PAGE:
Now, I would contend that Anglicanism seeks to preserve what was in fact the medieval consensus around the role of the magistrate you know the most anti, the almost anti-Catholic or anti-Papist article of the 39 articles stipulates that the Pope has no authority in the realm of England that is a direct quote from the statue of pre-statute of primonery, I’m probably mispronouncing that, of 1392 you know promulgated 200 years prior to the reformation right. So, the medieval position contra the sometimes pronouncements from the Vatican was that while the Pope enjoyed a moral authority that political authority and temporal authority necessarily belonged to the particular princes and magistrates of particular states responsible to particular peoples there. So, while the Pope had the church, had this universal jurisdiction there was a necessarily local lesson necessarily emplaced tradition or power for the magistrate. At the same time, it did not reject the spiritual importance of the state and of the magistrate. In other words, the Anglican statecraft would hold that state power necessarily intersects with faith and the object of Christian government which is of course the protection of a development of Christians of a Christian faith of a society which even if it does not seek to bring heaven up onto earth, at least seeks to grow in grace. And so that enterprise is inseparable from state power and any version of any political theology which rejects this is unrealistic and ignores the way in which a so-called secular political theology is in fact simply replaces one faith for another. And I have to say the passage of history seems to support this notion, that any state which says that it is neutral upon questions of faith and questions of morals will prove itself over time not to be so.
Now the second element of Anglican statecraft I would hold is a freedom of conscience, emphasis on conscience. Freedom of conscience as the Anabaptists would have it amounted to a kind of total freedom of subjective moral belief as it relates to matters of worship but also the matters of life that come out of one’s worship, right. The early, if you look at early Baptist life the Roger Williams Colony here in America, they adopted and not just them but also offshoots and splinters and other inevitable elements of Baptist polity they would adopt stranger in stranger uh modes of worship and behavior that had serious social implications as well as serious implications made before for the development of the Christian faith. So Anglican statecraft as it develops over time centers on the fact that the state cannot and will not compel belief, it will even it will respect and acknowledge the breadth of beliefs and over time more further and further developments of respecting the breadth of forms of worship. But it never backs down from the from the notion that again as this the state necessarily has a spiritual role that it has a role as a teacher. There’s this famous saying of course, lex orandi, lex credendi, again I’m butchering that in my Latin, the law of prayer is the law of belief, right or one might even just say the law.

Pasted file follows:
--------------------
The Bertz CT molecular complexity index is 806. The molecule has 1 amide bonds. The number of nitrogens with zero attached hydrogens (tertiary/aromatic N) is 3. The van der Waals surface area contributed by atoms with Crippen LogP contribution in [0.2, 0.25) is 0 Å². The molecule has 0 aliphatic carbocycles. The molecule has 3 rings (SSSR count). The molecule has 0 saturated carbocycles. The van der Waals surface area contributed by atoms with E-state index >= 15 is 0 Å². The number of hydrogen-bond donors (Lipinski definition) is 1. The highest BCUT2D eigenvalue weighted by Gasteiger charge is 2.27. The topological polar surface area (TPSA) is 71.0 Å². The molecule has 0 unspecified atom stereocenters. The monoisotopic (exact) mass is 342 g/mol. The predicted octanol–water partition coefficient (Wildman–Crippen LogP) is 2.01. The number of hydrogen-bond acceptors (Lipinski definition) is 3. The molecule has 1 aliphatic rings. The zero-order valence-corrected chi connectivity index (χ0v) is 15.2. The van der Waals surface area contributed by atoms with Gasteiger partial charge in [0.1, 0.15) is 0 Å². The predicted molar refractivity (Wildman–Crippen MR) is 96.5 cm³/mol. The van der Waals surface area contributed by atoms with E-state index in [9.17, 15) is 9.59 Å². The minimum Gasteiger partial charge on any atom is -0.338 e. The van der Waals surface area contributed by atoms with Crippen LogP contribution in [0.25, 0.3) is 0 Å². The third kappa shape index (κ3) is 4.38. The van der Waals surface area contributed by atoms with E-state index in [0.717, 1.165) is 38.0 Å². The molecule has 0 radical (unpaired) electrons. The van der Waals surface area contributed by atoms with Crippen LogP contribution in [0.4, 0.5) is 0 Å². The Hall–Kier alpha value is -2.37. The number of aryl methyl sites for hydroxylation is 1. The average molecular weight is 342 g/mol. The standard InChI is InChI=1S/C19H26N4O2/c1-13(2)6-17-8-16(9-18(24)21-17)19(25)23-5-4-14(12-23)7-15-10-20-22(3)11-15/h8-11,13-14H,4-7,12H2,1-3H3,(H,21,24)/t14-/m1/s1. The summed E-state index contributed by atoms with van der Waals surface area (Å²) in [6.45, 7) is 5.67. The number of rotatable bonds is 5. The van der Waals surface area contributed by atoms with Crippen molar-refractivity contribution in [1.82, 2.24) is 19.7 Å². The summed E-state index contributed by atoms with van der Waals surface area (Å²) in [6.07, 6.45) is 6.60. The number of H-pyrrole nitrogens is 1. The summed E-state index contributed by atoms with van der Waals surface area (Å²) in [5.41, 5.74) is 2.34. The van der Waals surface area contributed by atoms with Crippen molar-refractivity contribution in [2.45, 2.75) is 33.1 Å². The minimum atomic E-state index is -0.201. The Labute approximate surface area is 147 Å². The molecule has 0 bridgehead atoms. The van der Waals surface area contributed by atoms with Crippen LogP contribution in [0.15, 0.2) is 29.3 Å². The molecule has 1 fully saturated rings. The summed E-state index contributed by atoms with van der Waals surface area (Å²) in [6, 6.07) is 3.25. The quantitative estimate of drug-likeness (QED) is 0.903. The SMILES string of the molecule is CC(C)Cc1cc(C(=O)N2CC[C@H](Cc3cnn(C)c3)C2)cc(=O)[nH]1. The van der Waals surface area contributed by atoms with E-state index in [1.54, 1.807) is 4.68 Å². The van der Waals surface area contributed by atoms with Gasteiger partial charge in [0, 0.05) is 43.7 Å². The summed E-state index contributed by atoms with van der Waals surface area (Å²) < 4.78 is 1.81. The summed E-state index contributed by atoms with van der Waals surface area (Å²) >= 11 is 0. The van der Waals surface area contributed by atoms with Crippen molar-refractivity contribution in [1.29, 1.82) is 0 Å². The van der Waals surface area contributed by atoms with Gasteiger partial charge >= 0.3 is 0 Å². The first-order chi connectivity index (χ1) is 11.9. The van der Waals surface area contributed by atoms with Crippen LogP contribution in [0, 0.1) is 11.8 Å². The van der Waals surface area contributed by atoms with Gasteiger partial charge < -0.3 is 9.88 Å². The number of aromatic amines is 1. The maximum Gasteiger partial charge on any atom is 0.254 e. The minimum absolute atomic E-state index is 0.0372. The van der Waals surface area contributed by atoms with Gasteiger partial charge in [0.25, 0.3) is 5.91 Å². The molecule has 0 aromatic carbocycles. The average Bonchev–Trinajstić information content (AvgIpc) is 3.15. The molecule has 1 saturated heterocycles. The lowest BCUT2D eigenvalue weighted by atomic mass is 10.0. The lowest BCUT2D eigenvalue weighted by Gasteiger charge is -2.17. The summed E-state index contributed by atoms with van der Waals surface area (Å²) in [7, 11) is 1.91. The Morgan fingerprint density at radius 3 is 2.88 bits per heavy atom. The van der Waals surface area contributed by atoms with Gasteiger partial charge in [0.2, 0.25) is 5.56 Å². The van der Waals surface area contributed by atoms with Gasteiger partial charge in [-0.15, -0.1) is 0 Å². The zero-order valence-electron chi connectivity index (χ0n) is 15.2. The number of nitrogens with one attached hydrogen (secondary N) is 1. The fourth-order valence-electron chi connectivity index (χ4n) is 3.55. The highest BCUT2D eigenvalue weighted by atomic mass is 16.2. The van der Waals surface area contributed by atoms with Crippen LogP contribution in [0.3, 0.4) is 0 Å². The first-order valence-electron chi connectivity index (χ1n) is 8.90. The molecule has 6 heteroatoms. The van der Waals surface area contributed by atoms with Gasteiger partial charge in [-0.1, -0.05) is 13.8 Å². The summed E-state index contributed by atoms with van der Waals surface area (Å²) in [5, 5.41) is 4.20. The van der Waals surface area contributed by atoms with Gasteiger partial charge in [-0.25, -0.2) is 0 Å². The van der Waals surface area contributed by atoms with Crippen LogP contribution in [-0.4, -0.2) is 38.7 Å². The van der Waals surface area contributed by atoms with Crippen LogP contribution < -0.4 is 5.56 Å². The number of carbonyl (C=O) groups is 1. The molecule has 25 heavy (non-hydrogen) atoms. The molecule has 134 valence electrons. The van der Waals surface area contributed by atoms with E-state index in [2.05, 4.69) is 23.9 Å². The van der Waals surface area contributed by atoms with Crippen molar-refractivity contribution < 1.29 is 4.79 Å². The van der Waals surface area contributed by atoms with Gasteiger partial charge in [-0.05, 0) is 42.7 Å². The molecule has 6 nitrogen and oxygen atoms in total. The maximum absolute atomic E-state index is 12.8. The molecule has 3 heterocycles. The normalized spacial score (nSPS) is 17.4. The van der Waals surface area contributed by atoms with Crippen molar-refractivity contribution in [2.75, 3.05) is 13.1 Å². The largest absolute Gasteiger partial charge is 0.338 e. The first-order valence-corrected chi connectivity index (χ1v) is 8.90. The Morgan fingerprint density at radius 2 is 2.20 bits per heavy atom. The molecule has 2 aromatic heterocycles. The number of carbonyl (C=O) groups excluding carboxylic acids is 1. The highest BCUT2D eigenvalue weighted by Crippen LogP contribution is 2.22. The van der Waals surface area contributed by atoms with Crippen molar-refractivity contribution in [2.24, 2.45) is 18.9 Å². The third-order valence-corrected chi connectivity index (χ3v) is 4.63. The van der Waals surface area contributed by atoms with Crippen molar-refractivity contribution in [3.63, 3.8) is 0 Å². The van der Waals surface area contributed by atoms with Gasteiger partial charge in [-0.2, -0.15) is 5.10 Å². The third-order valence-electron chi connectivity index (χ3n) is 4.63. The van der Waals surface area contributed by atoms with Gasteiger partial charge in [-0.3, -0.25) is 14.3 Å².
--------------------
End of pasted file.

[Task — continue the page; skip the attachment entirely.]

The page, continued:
Anglican statecraft has emphasized heavily common a public words of worship and a common and accessible public liturgy it’s the it’s the Church of England under the sponsorship of King James that creates the King James version of the Bible which so many Baptists love to use. It is a Church of England that has the book of common prayer and which allows a large amounts of freedom of conscience of freedom of theological belief around the interpretation the book of common prayer around British churchmanship all with one common mode of prayer a motive prayer which over time helps foster the life the spiritual life of the people there’s a reason why throughout the English language around the world it is phrases from the King James version of the Bible and from the book of common prayer that form the kind of classic modes of prayer even outside even in Methodism even outside of the Church of England even not said Anglicanism, if you go to a Baptist church and they’re trying to have a traditional sounding marriage they’re going to use language from the book of common prayer.
And this leads to the third kind of distinctive character of Anglican statecraft which is its ecumenism. Anglicanism because it does not hold that it is either the soul receiver of true belief or the true life of the church on earth has been a has been modest in its claims about other forms of Christianity and has been eager to cooperate with the broader kind of creedal tradition. There’s a reason why Mere Christianity was written by an Anglican, C.S. Lewis. From the 16th century on the Church of England was in communion with many of the other reformed churches and has always seeked to expand the breadth of its communion within under the scope of baptized believers. And so, this this kind of cooperation, this ecumenism this modesty I think is an important part of Anglican statecraft. It led to and encouraged cooperation on matters of faith even as the British empire expanded all over the world.